Suggestions of a link between abortion and breast cancer have been made for more than a decade and are among the most controversial in medicine. More than 150,000 abortions are carried out each year in Britain and the threat that they could trigger malignant disease is a potent weapon used by the anti-abortion lobby to deter young women from terminating unwanted pregnancies. But the Royal College of Obstetricians and Gynaecologists denies there is evidence of a link.
The study, which will include hundreds of thousands of women worldwide, will be led by Valerie Beral, one of the country's leading epidemiologists, who works at Radcliffe Infirmary, Oxford. Dr Beral conducted the ground- breaking studies of breast cancer and its links with the contraceptive pill and hormone replacement therapy. The abortion study, funded by the Imperial Cancer Research Fund, will be an extension of those.
Life, the anti-abortion organisation, claimed last week that 24 out of 30 recent articles published in medical journals around the world showed a "clear link" between abortion and breast cancer. "The evidence suggests that women who undergo induced abortion are at least 30 per cent more likely to develop breast cancer, perhaps decades afterwards," it said.
It claimed that abortion caused 1,300 deaths a year from breast cancer and that the first 30 years of the 1967 Abortion Act had claimed 40,000 women's lives.
But the Royal College of Obstetricians and Gynaecologists has rejected Life's claims. A meeting of its scientific advisory committee concluded that the data was conflicting and that there was "insufficient evidence to associate breast cancer with induced or spontaneous abortion".
Professor Eric Thomas, chairman of the committee, said: "I would take issue with the conclusion Life drew. The data are much more heterogeneous than they suggest."
Professor Beral said that there was no strong evidence linking abortion to breast cancer but that it was worth examining the data to settle the question.
"There is not a single article that shows without question that there is a link and the best one, by Melbye in Denmark, showed no link," she said.
That study, published in the New England Journal of Medicine, was one of the few "prospective" studies which identified women who had had abortions first and then followed them to see if they later developed breast cancer. Most studies have been retrospective, that is, they identified women with breast cancer and then asked them whether they had an abortion in the past. If that occurred before abortion was made legal the women may have been reluctant to admit it, distorting the results of the studies.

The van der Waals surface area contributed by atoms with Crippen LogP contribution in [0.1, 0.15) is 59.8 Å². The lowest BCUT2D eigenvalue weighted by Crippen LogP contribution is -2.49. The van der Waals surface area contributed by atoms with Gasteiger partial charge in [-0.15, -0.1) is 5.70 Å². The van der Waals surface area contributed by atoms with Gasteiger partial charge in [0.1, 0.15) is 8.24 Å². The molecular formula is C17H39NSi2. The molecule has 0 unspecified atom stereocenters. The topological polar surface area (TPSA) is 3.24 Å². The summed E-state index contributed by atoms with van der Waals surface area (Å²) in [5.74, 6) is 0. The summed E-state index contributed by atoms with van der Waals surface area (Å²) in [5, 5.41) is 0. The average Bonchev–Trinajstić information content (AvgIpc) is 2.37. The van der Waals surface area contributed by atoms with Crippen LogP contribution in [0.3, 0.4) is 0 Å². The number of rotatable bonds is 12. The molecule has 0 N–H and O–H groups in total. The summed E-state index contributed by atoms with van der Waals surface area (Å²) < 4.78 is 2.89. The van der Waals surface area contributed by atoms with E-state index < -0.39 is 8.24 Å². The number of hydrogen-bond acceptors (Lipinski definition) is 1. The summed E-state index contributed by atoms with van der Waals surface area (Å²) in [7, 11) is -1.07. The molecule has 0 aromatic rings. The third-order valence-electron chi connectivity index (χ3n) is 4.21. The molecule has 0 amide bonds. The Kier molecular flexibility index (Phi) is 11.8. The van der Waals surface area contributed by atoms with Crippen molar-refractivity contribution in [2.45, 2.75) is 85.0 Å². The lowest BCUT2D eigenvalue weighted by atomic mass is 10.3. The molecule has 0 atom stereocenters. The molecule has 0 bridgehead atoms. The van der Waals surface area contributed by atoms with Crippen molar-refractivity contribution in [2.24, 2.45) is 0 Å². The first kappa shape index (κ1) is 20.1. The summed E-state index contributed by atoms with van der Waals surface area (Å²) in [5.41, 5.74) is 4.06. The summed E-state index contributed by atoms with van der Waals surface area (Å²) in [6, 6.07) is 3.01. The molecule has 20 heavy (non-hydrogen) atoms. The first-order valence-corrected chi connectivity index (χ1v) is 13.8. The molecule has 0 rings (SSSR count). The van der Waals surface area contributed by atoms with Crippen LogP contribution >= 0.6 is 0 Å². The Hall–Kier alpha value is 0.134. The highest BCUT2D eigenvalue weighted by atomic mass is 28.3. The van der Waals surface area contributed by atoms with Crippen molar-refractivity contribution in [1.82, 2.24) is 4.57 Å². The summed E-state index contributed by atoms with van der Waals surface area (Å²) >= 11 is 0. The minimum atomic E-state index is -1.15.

Professor Beral said there had been about 50 unpublished studies, almost twice the number published, which were more likely to show no link because of the tendency of journals to select articles with positive rather than negative findings. This "publication bias", common to all medical journals, tended to skew the perception of the problem.
"We don't know if this is an issue worth talking about but it is worth getting an answer to settle the question so that we don't have to deal with these regular queries," she said.
The main factors influencing breast cancer risk are linked with a woman's reproductive history which in turn affects the levels of the female hormone, oestrogen, to which she is exposed.
Having children protects against breast cancer but the greater the mother's age at the birth of her first child the higher the risk.
The length of a woman's reproductive life is also linked with the disease. The younger the age at menarche (first period) and the older the age at menopause, the higher the risk.
Professor Beral's study of the Pill found it conferred a slightly increased risk of breast cancer for 10 years after stopping use. Users of HRT also have a slightly increased risk but this is almost certainly outweighed by the reduced risk of heart disease.Reuse content